PS, the spicy ginger beer taste-off winner was Fentimans, by a wide margin, trailed by Ginger People and GUS brands.

3. Be fast! Despite all the prep time needed to make drinks on live TV, the air time goes by in a flash. The producer wisely recommended that I prepare one of each drink to completion ahead of time. It was a good thing I did; apparently something went wrong with the “robo-camera” (whatever that is) back at the studio, and that meant the segment wrapped up rather abruptly, and I was rushed through the last two drinks. I give the host, Lisa Quinn, a lot of credit; I don’t think I would have maintained composure with someone yelling “wrap it up! wrap it up!” in my earpiece.

Sparkling Ginger Daisy (Mocktail Version)

Adapted from Spice & Ice – 60 tongue-tingling cocktails, by Kara Newman (Chronicle Books, 2009)

Sparkle sugar, to rim the glass

Lemon slice, to rim the glass

2 coin-sized rounds of fresh ginger, peeled and sliced
2 oz pomegranate juice
2 oz white grape juice
3 oz spicy ginger beer

Moisten the rim of the glass with lemon and rim a champagne flute with sparkle sugar. Set aside.

In the bottom of a mixing glass, muddle the fresh ginger. Add pomegranate, white grape juice, and ice. Shake vigorously and strain into champagne flute. Top with ginger ale.

Scenes from San Francisco

I’m wrapping up a busy week in the Bay area — here are some quick snaps and stories to share.

Chronicle Books Store

The Chronicle Books Store - I didn't realize my publisher had standalone stores - very cool.

Book Display

The drinks books display at the Chronicle Books store. Spice & Ice, baby!


Visiting with the dapper Tim Stookey at Presidio Social Club. What a fabulous, old-world vibe the place has. So does Tim, don't you think?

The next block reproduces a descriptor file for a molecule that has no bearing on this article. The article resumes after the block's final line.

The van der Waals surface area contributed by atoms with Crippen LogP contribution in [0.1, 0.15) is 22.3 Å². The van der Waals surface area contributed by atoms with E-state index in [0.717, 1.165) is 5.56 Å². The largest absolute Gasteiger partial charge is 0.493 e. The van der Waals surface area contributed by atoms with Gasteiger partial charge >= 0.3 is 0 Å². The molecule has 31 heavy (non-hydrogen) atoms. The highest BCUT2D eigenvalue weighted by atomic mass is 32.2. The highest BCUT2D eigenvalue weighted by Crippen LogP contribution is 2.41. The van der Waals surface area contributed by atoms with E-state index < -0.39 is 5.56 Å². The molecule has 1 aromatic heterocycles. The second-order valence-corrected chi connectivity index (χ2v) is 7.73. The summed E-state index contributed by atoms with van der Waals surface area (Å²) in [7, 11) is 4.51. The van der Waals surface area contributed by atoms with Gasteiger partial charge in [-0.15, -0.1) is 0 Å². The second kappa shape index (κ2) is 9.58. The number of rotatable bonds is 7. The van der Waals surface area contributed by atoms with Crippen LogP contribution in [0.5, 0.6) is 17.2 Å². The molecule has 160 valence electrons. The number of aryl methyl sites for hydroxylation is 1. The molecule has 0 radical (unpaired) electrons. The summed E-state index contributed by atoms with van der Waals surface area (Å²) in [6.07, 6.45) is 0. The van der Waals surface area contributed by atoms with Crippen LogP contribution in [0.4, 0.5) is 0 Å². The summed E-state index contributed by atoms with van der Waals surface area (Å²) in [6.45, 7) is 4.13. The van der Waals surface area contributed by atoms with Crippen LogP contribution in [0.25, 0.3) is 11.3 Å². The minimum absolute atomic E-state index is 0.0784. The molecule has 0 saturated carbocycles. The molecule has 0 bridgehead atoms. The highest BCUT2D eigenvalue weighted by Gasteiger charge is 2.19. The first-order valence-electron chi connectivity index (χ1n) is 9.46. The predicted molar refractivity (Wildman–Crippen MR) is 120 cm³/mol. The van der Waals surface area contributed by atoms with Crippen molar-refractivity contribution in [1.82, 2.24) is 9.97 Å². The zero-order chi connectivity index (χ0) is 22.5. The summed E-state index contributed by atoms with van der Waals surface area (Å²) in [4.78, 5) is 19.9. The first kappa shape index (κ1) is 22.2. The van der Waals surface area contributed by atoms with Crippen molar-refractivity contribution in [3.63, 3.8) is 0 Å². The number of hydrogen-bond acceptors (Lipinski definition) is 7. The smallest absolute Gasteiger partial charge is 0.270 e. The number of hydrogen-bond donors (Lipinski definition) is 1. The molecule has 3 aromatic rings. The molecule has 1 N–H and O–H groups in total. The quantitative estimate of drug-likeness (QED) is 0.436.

Presidio 2

Tim made this lovely "Hoop-La" aperitif. I think it was equal parts gin, brandy, and Lillet.

Presidio 3

Check out the stainless steel apothecary cabinets lining the back bar (did I mention that marble bar top is 35 feet long?) And what's that splash of hot pink in the cabinet with the antique bar books and bottles? Spice & Ice, baby!


The effervescent Celia Sacks, owner of Omnivore Books. What an amazing bookstore.

Omnivore 2

Celia's collection of 1930s miniature liquor bottles, above the wine & spirits book display.

California, here I come

I’ve survived week one of the Spice & Ice promo-fest here in New York. Now, I’m packing my bags and heading to San Francisco for a few days — one of the most exciting cocktail cities in the world.

On Monday, November 9, I’ll be at Cantina (580 Sutter, at Mason Street) from 5:30 to 7:30 pm. Along with master mixologist Jacques Bezuidenhout, who has two (!) cocktails featured in Spice & Ice, I’ll be mixing up Partida tequila drinks made with jalapenos, hot sauce, and other fun, fiery ingredients. Stop by and you’ll also have an opportunity to try your hand at making your own spicy cocktail!

On Wednesday, November 11, I’ll be at Omnivore Books (3885a Cesar Chavez Street) from 6:00 to 7:00 pm. I’ll be signing books, talking about spicy cocktail trends and techniques, and YES there will be cocktails!

Also, keep an eye out for me on the View from the Bay TV show on Wednesday, November 11.  I’ll be live on the air on ABC, mixing drinks and talking about Spice & Ice.

But what am I looking forward to most? Trying out as many Bay area bars as I can while I’m in town, of course! Is Martin Cate’s new tiki palace open yet? I’ll be looking for drinking buddies, so ping me if you’re up for an adventure.